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Review: Sean Hayes gives so-so ‘Lazy Susan’ a John Waters-inspired spin

Sean Hayes in the movie “Lazy Susan.”
Sean Hayes in the movie “Lazy Susan.”
(Shout! Studios)

The essence of John Waters — albeit watered-down Waters — is all over “Lazy Susan,” a badly-behaving satire starring Sean Hayes as a highly unmotivated cisgender woman mired in her self-centered ways.

Trudging through existence with a distinct lack of effort, single, serially unemployed, skort-wearing Susan finds herself facing a midlife crisis after her put-upon Wisconsin family (headed by marvelous Margo Martindale) announces there will be no more free rides.

Things start looking up when she embarks on a relationship with Phil (Jim Rash), a fawning Jumpoline Fun Center proprietor, but Susan discovers it’ll take more than a fling to ultimately bounce back to reality.

It’s the sort of role that Waters’ favorite femme fatale, Divine, could have played to the hilt, and it’s to co-writer Hayes’ credit that Susan retains a core sympathy despite constantly nudging the character to the edge of tolerance.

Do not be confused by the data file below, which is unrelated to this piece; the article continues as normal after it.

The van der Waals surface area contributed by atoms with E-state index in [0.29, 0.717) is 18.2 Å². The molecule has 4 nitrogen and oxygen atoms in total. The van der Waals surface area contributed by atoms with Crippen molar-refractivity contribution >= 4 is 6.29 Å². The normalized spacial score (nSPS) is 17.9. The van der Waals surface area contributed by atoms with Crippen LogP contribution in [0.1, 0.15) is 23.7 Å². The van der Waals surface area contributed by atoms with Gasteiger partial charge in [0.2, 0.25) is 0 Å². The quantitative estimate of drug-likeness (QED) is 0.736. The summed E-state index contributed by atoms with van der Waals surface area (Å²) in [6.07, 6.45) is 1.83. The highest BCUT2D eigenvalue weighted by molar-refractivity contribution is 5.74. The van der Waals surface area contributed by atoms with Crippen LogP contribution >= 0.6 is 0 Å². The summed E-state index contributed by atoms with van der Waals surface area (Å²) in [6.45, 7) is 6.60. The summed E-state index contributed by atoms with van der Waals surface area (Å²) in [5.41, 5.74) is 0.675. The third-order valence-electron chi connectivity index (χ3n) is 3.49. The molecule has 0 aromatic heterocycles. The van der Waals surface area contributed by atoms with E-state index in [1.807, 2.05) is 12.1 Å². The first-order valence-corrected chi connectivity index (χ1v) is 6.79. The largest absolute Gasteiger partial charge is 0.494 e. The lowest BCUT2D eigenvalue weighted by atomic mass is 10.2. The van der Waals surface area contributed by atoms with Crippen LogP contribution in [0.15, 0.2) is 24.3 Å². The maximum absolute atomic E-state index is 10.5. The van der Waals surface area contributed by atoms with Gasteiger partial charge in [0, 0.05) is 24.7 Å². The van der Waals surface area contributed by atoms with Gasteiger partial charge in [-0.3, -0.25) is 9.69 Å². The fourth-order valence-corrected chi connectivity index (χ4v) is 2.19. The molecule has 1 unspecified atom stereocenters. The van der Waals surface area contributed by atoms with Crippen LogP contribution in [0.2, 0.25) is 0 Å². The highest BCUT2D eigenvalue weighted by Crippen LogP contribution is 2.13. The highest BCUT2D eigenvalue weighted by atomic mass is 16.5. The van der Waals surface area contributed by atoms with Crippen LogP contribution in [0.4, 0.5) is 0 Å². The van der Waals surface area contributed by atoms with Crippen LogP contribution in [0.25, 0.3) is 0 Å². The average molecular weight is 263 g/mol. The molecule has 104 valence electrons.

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The same goes for the supporting cast, also including Allison Janney as Velvet, a Kmart manager and Susan’s bitter rival, and Carrie Aizley as BFF Corrin, with whom Susan performs an inspired flute-and-ukulele rendition of the Violent Femmes punk anthem “Blister in the Sun.”

But while the Nick Peet-directed film has its cheerfully outrageous moments, not the least of which is one depicting Susan using her belly button as a ketchup receptacle for dipping French fries, even mild shock value in the time of an epidemic might not be just what the doctor ordered.

‘Lazy Susan’
Not rated

Running Time: 1 hour, 30 minutes

Playing: On VOD


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